Figure 3: DTA and TGA curves of MgAl-LDH000.

1. Dehydration (100-220°C): [M21-xM3x(OH)2]x+(An-)x/n.mH2O[M21-xM3x(OH)2]x+(An-)x/n

2. Dehydroxylation (350-450°C): [M21-xM3x(OH)2]x+(An-)x/n [M21-xM3xO]x+(An-)x/n

3. Decomposition of anion (420-450°C): [M21-xM3xO]x+(An-)x/nM21-xM3xO1+x/2(BOy)

Where BOy) denotes the species of decomposed anion [15,7]. According to the DTA and TGA data, physico-chemical characteristics of MgAl-LDH were changed at 220°C and 450°C temperatures. Therefore, MgAl-LDH was thermally treated at 220°C and 450°C.

XRD of MgAl-LDH000, MgAl-LDH, and MgAl-LDH450: The Figure 4 shows XRD patterns of the synthesized and thermally treated LDHs. The Figure 4a is the typical pattern of hydrotalcite-like pattern. In the case of MglAl-LDH220, considerable changes were observed for MglAl-LDH220 and MglAl-LDH450. An intensive and sharp reflection of the (003) planes at 12.9° 2θ value for MgAl-LDH000 shifted to 15.3° for MglAl-LDH220. On the other hand, a broad asymmetric reflection at higher 2θ value of MgAl-LDH000 was disappeared for MgAl-LDH220 due to heating up to 220°C and removal of interlayer hydrides. For MglAl-LDH450, the well-defined diffraction peaks of the MgAl-LDH000 were replaced by broad peaks, therefore representing a poor long-range ordered phase. A nanocrystalline material with very tiny nanoparticles or even an amorphous phase was corresponded to these broad peaks [12].

Figure 4: XRD patterns of MgAl-LDH000 (a), MgAl-LDH220 (b) and MgAl-LDH450 (c).

Adsorption study of Cr (VI) on the MgAl-LDH000, MgAl-LDH220, and MgAl-LDH450

Influence of pH on Chromium uptake: Figure 5 shows the quantitative analysis of chromium adsorbed on the MgAl-LDH000, MgAl-LDH220, and MgAl-LDH450 at increasing pH levels. The difference in the curves may be explained by the inherent chemical and physical properties of adsorbents. As the pH decreased, the adsorbent showed a more pronounced reactivity with chromium. In an acidic medium, the adsorbent was highly protonated and this characteristic increased the attracting effect of oxyanions due to the lack of negative charges. Chromium adsorption was found to be significantly influenced by the solution pH. One gram of MgAl-LDH450 at pH 5.0 was adsorbed 108.7 mg of chromium in one L aqueous solution which represents the maximum adsorption. However, chromium adsorption of MgAl-LDH220 was less than that of MgAl-LDH000. It could be explained that the shrinkage of gaps between sheets of MgAl oxide planes. The maximum adsorptions of MgAl-LDH000 and MgAl-LDH220 at pH3 were 11.79 mg/g and 6.85 mg/g, respectively. Adsorption capacity MgAl-LDH450 was around 9 times higher than the value of MgAl-LDH000. It was explained by the main anion exchange mechanism involved in the sorption of chromium on the adsorbent. MgAl-LDH can remove anions from solution by three different mechanisms such as adsorption on external surface, intercalation by anion exchange and intercalation by reconstruction of calcined material [16]. It meant to be that the crystal structure of MgAl-LDH450 was destructed to amorphous nano type material at 450°C and MgAl double oxide may be obtained. Reconstruction and recrystallization of MgAl-LDH450 was taken place due to the memory effect of LDH [7] when chromium adsorption was happened.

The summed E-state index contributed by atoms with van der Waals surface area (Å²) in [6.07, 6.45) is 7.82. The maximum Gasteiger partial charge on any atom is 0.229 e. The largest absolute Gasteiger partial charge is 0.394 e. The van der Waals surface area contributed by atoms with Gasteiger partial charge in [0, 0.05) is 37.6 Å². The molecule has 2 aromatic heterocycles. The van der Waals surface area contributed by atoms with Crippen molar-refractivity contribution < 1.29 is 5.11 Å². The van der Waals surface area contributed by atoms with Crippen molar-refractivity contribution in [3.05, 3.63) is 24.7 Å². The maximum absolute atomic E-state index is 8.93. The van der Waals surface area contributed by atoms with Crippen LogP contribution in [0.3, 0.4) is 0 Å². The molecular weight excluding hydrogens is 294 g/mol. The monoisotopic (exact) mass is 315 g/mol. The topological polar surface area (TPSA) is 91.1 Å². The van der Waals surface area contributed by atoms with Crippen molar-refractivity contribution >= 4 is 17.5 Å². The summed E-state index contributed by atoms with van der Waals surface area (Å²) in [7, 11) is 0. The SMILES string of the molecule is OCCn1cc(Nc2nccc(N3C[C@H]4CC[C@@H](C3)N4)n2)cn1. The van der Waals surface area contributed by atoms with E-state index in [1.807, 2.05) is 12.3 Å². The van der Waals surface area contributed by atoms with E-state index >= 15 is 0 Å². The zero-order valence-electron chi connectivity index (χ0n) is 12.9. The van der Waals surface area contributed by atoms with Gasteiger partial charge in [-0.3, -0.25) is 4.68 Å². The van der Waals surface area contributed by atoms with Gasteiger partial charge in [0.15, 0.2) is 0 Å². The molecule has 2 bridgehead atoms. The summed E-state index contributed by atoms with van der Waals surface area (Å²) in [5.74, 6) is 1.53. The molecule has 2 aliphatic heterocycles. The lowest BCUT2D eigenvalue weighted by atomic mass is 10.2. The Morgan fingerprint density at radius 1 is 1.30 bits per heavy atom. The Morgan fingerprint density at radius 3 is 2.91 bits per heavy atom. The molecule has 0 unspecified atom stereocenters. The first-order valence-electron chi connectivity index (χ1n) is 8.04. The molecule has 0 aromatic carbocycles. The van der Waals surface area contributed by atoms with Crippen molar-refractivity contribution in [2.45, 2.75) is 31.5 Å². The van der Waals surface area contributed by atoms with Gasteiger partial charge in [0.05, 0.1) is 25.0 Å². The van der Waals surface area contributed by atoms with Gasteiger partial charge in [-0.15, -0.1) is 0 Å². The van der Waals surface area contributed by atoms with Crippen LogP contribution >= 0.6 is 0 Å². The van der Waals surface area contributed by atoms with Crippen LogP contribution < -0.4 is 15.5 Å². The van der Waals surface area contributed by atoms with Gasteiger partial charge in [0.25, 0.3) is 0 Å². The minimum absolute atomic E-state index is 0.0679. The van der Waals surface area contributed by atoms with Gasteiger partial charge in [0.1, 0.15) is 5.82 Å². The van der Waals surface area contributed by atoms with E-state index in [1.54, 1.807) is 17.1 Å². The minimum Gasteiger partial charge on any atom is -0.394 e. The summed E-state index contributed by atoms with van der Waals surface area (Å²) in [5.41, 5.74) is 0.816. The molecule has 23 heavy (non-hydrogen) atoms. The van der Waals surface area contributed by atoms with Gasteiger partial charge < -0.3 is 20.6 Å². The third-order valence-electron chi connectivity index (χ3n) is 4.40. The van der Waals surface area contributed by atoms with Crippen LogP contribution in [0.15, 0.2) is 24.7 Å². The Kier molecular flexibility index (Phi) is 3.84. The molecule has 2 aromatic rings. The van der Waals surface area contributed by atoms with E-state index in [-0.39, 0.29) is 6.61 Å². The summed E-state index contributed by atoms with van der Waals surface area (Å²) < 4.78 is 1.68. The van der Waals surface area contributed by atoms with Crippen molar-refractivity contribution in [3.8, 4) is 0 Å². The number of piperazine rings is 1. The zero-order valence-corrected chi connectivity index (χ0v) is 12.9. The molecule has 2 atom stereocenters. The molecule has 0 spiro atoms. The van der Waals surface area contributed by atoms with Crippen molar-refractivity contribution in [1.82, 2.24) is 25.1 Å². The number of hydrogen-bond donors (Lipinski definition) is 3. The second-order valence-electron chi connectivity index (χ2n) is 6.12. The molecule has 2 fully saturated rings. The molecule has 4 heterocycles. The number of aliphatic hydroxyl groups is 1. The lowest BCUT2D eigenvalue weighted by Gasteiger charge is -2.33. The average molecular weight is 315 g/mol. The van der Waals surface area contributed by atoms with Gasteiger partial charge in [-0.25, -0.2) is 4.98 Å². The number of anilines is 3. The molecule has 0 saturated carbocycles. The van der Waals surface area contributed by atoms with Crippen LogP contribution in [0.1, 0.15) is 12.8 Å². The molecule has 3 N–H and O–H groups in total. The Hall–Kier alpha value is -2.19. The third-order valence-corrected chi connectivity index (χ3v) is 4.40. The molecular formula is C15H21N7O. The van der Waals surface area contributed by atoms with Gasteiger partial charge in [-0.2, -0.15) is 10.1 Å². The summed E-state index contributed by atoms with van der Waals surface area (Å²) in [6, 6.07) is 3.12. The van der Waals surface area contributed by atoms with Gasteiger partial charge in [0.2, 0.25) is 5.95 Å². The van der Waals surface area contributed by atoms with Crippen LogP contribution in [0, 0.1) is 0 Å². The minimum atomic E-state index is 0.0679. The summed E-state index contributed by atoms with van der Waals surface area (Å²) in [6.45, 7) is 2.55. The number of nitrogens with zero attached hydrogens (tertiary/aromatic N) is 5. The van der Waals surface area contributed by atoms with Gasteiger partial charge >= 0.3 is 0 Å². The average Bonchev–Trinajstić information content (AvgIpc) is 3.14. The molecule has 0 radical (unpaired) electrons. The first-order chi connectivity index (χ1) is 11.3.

Figure 5: Chromium adsorption on MgAl-LDH000, MgAl-LDH220, and MgAl-LDH450 with increasing pH.

Figure 6 shows the adsorption kinetics of Chromium for an initial solution pH of 7.0 measured with the three adsorbents. It reveals that the adsorption rate sharply increased up to 360 minutes and then almost stabilized up to 700 minutes. Further, the equilibrium was occurred for MgAl-LDH450. Adsorption rate for MgAl-LDH220 and MgAl-LDH000 increased in few seconds and reached to equilibrium. However, adsorption of the latter adsorbents was very low compared with MgAl-LDH450.

Figure 6: Effect of the MgAl-LDH000, MgAl-LDH220, and MgAl-LDH450 on the adsorption kinetics of Cr (VI).

Figure 7 shows adsorption capacities of three adsorbents when the concentration of chromium increases at pH 7. There was no clear difference observed between MgAl-LDH000, and MgAl-LDH220. The adsorption of chromium on both adsorbents were increased to 11 mg/g when chromium concentration in the solution reaches 500 mg/l. After increasing chromium concentration over 500 mg/l, adsorption was decreased possibly due to desorption process that might be happened simultaneously. In the case of MgAl-LDH450, adsorption capacity was dramatically increased until the chromium concentration in the solution reached to 500 mg/l. Thus, the equilibrium was taken place even the concentration increased to 1000 mg/l. The total capacities of MgAl-LDH000, MgAl-LDH220, and MgAl-LDH450 are 12.56 mg/g, 11.01 mg/g, and 88.07 mg/g, respectively.

Figure 7: Adsorption capacities of MgAl-LDH000, MgAl-LDH000, and MgAl-LDH450 depending on chromium concentration in solution.